Nutters is in a lovely 18th-century gothic mansion once owned by the grandfather of the late attorney-general Hartley Shawcross. Now Rodney's son Andrew, who's been on TV (who in catering hasn't?), is the chef.

    We sat down at 12.45 even though my efficient detective, Snowball, hadn't arrived. He came late explaining that just after I left, DC Oake's sisters came to lay flowers. He rightly stayed with them.

    Geraldine, Steve Gallimore and I had ordered black pudding with scallops and mashed potatoes done with white truffle oil. Zoe didn't want that. "I don't go out to lunch often," she said studying the menu carefully. She chose a fillet steak. Julian had lamb.

    The starters were little welsh rarebits, the best I've ever eaten, plus other bits and pieces including large smoked salmon canapes. I liked my scallops but the black pudding was in such thin slivers I couldn't taste it. And it was the black pudding which led me to place the order.

    Julian explained he'd come to the memorial early that morning to find bottles and rubbish there, as if there'd been a fight.

    "The press saw me sweeping up with a dustpan and brush," he said.

    "He never does that at home," chipped in Zoe.

    The dessert was new season plums with walnut crumble and port syrup. A very decent meal. Not many people take a private jet to Rochdale for lunch. It was worth it.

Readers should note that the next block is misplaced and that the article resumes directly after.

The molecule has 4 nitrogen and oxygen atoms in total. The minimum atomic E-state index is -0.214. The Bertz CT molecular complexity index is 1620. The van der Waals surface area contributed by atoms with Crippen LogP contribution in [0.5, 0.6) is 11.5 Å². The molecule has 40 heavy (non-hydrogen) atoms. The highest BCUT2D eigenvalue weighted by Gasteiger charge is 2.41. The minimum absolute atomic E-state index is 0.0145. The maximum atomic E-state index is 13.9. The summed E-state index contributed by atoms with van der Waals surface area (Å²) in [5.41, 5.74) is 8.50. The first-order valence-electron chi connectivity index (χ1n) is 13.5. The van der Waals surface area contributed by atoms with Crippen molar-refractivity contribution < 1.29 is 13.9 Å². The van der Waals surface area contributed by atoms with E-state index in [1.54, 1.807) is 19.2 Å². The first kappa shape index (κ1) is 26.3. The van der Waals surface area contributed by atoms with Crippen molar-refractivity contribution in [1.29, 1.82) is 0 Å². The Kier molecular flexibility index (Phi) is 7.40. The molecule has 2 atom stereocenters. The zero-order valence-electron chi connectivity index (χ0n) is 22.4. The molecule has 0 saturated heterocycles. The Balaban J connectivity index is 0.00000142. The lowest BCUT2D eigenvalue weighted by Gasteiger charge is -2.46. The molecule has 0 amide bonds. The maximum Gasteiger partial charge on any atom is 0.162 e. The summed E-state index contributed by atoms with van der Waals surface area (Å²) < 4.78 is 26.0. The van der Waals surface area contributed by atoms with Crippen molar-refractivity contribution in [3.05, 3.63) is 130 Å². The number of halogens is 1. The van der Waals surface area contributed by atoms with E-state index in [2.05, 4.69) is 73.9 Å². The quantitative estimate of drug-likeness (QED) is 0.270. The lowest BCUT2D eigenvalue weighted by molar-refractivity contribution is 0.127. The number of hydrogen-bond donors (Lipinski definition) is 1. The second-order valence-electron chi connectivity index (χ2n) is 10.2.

• PS: The photo of our jolly group of diners and owners didn't come out - for reasons I decline to reveal! So I offer me at the memorial I instead!



    Winner's letters

    Last week Michael said he'd never tested what would happen if he went into a restaurant naked. For that we should be thankful. But as for his succession of good-looking girlfriends. . .
    Mike Simpson, Ponteland

    No contest. In last week's photo you morphed into the Queen Mother.
    Mary Boykin, Charleston, USA

    You're egocentric, boorish and far too fond of being Michael Winner. I bought a case of Hildon water for a dinner party solely because you don't like it. It pains me to say I have to agree. It leaves a nasty taste in the mouth. A bit like you. Regards anyway.
    Trevor Lansdown, Essex

    We went to La Chaumiere near Nice because you recommended it. We requested a certain table. The flustered staff said there was a diner coming who was very particular about his table. We were offered second best. As my host remonstrated who walked in and took "our" table? You! Hope you enjoyed the evening as much as we did.
    Stephanie Duncan, London

    Like Julie Hudson (Letters, September 3) we had concierge problems at the Grand Hotel Villa Serbelloni. For five days he greeted me with, "Good morning, how are you?" and a weather forecast. He ignored my wife. After I brought this to his attention he was all over her - but ignored me!
    George Barnaby, Buckinghamshire

    Send letters to Winner's Dinners. The Sunday Times, 1 Pennington Street, London E98 1ST or e-mail michael.winner@sunday-times.co.uk